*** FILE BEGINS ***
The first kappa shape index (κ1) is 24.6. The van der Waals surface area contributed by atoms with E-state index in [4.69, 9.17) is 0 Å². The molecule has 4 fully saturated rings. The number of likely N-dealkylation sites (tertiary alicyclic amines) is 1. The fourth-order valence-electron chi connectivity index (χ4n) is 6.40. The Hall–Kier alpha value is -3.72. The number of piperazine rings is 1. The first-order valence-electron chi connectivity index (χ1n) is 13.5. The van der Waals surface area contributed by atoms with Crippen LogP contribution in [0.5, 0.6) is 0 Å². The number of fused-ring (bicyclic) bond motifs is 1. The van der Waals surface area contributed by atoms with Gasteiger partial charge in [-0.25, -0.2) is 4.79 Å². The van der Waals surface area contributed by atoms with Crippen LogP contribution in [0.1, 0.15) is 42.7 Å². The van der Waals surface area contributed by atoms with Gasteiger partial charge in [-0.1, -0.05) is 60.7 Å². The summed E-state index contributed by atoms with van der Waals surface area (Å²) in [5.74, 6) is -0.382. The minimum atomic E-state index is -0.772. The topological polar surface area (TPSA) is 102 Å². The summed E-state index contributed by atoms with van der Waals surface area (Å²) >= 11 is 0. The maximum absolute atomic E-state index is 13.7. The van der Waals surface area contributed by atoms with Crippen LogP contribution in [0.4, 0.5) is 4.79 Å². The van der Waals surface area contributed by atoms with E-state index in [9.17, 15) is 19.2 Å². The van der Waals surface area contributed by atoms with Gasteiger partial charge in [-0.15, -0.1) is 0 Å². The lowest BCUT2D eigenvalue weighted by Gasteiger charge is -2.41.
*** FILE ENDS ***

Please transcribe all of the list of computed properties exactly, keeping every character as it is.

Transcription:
The first kappa shape index (κ1) is 24.6. The van der Waals surface area contributed by atoms with E-state index in [4.69, 9.17) is 0 Å². The molecule has 4 fully saturated rings. The number of likely N-dealkylation sites (tertiary alicyclic amines) is 1. The fourth-order valence-electron chi connectivity index (χ4n) is 6.40. The Hall–Kier alpha value is -3.72. The number of piperazine rings is 1. The first-order valence-electron chi connectivity index (χ1n) is 13.5. The van der Waals surface area contributed by atoms with Crippen LogP contribution in [0.5, 0.6) is 0 Å². The number of fused-ring (bicyclic) bond motifs is 1. The van der Waals surface area contributed by atoms with Gasteiger partial charge in [-0.25, -0.2) is 4.79 Å². The van der Waals surface area contributed by atoms with Crippen LogP contribution in [0.1, 0.15) is 42.7 Å². The van der Waals surface area contributed by atoms with Gasteiger partial charge in [-0.1, -0.05) is 60.7 Å². The summed E-state index contributed by atoms with van der Waals surface area (Å²) in [5.74, 6) is -0.382. The minimum atomic E-state index is -0.772. The topological polar surface area (TPSA) is 102 Å². The summed E-state index contributed by atoms with van der Waals surface area (Å²) >= 11 is 0. The maximum absolute atomic E-state index is 13.7. The van der Waals surface area contributed by atoms with Crippen LogP contribution in [0.4, 0.5) is 4.79 Å². The van der Waals surface area contributed by atoms with E-state index in [9.17, 15) is 19.2 Å². The van der Waals surface area contributed by atoms with Gasteiger partial charge in [-0.15, -0.1) is 0 Å². The lowest BCUT2D eigenvalue weighted by Gasteiger charge is -2.41.